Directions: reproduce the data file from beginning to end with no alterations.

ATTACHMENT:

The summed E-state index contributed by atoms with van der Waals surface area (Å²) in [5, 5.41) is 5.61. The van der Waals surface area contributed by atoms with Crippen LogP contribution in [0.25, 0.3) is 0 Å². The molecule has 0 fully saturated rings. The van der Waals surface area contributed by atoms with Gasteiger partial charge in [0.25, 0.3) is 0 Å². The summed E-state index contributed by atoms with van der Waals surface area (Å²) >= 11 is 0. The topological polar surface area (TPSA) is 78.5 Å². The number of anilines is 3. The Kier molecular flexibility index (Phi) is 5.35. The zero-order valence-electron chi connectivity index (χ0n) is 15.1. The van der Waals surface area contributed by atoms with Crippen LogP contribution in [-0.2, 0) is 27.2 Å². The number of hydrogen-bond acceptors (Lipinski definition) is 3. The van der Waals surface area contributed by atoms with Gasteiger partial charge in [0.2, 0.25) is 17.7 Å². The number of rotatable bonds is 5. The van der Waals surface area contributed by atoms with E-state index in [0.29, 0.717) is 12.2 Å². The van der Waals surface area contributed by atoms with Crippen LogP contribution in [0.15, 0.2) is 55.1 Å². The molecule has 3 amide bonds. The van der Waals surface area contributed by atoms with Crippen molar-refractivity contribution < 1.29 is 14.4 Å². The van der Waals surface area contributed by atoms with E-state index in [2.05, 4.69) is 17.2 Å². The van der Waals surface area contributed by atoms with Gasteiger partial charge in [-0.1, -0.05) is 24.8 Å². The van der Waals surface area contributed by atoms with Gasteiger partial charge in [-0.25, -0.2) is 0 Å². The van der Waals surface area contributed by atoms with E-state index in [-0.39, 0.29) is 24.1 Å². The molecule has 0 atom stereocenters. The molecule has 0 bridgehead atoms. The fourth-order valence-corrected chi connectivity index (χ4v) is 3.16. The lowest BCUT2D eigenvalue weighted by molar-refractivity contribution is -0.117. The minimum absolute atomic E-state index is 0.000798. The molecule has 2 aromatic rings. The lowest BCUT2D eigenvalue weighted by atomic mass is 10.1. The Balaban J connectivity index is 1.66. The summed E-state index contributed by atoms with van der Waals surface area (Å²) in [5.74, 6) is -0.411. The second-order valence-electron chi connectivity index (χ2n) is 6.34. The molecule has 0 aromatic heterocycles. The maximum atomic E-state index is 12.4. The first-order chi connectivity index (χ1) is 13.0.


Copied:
The summed E-state index contributed by atoms with van der Waals surface area (Å²) in [5, 5.41) is 5.61. The van der Waals surface area contributed by atoms with Crippen LogP contribution in [0.25, 0.3) is 0 Å². The molecule has 0 fully saturated rings. The van der Waals surface area contributed by atoms with Gasteiger partial charge in [0.25, 0.3) is 0 Å². The summed E-state index contributed by atoms with van der Waals surface area (Å²) >= 11 is 0. The topological polar surface area (TPSA) is 78.5 Å². The number of anilines is 3. The Kier molecular flexibility index (Phi) is 5.35. The zero-order valence-electron chi connectivity index (χ0n) is 15.1. The van der Waals surface area contributed by atoms with Crippen LogP contribution in [-0.2, 0) is 27.2 Å². The number of hydrogen-bond acceptors (Lipinski definition) is 3. The van der Waals surface area contributed by atoms with Gasteiger partial charge in [0.2, 0.25) is 17.7 Å². The number of rotatable bonds is 5. The van der Waals surface area contributed by atoms with E-state index in [0.29, 0.717) is 12.2 Å². The van der Waals surface area contributed by atoms with Crippen LogP contribution in [0.15, 0.2) is 55.1 Å². The molecule has 3 amide bonds. The van der Waals surface area contributed by atoms with Crippen molar-refractivity contribution < 1.29 is 14.4 Å². The van der Waals surface area contributed by atoms with E-state index in [2.05, 4.69) is 17.2 Å². The van der Waals surface area contributed by atoms with Gasteiger partial charge in [-0.1, -0.05) is 24.8 Å². The van der Waals surface area contributed by atoms with Gasteiger partial charge in [-0.25, -0.2) is 0 Å². The van der Waals surface area contributed by atoms with E-state index in [-0.39, 0.29) is 24.1 Å². The molecule has 0 atom stereocenters. The molecule has 0 bridgehead atoms. The fourth-order valence-corrected chi connectivity index (χ4v) is 3.16. The lowest BCUT2D eigenvalue weighted by molar-refractivity contribution is -0.117. The minimum absolute atomic E-state index is 0.000798. The molecule has 2 aromatic rings. The lowest BCUT2D eigenvalue weighted by atomic mass is 10.1. The Balaban J connectivity index is 1.66. The summed E-state index contributed by atoms with van der Waals surface area (Å²) in [5.74, 6) is -0.411. The second-order valence-electron chi connectivity index (χ2n) is 6.34. The molecule has 0 aromatic heterocycles. The maximum atomic E-state index is 12.4. The first-order chi connectivity index (χ1) is 13.0.